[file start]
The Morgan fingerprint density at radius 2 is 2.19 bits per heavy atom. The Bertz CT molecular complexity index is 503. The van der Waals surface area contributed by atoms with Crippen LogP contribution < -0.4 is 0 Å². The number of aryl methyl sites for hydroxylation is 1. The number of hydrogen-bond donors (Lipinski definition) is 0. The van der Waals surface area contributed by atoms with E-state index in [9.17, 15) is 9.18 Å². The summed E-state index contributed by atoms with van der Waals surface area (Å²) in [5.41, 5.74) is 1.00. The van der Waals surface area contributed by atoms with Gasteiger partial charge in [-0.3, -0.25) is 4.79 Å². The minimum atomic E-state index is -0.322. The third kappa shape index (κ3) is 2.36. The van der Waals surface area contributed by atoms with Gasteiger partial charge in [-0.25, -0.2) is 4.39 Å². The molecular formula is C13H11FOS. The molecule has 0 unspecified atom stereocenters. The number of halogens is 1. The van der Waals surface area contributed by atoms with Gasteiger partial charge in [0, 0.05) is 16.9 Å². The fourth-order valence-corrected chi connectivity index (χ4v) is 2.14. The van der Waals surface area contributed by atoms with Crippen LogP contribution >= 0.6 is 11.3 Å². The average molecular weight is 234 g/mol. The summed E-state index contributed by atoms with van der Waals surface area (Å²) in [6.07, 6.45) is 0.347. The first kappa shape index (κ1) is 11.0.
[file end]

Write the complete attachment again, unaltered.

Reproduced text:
The Morgan fingerprint density at radius 2 is 2.19 bits per heavy atom. The Bertz CT molecular complexity index is 503. The van der Waals surface area contributed by atoms with Crippen LogP contribution < -0.4 is 0 Å². The number of aryl methyl sites for hydroxylation is 1. The number of hydrogen-bond donors (Lipinski definition) is 0. The van der Waals surface area contributed by atoms with E-state index in [9.17, 15) is 9.18 Å². The summed E-state index contributed by atoms with van der Waals surface area (Å²) in [5.41, 5.74) is 1.00. The van der Waals surface area contributed by atoms with Gasteiger partial charge in [-0.3, -0.25) is 4.79 Å². The minimum atomic E-state index is -0.322. The third kappa shape index (κ3) is 2.36. The van der Waals surface area contributed by atoms with Gasteiger partial charge in [-0.25, -0.2) is 4.39 Å². The molecular formula is C13H11FOS. The molecule has 0 unspecified atom stereocenters. The number of halogens is 1. The van der Waals surface area contributed by atoms with Gasteiger partial charge in [0, 0.05) is 16.9 Å². The fourth-order valence-corrected chi connectivity index (χ4v) is 2.14. The van der Waals surface area contributed by atoms with Crippen LogP contribution >= 0.6 is 11.3 Å². The average molecular weight is 234 g/mol. The summed E-state index contributed by atoms with van der Waals surface area (Å²) in [6.07, 6.45) is 0.347. The first kappa shape index (κ1) is 11.0.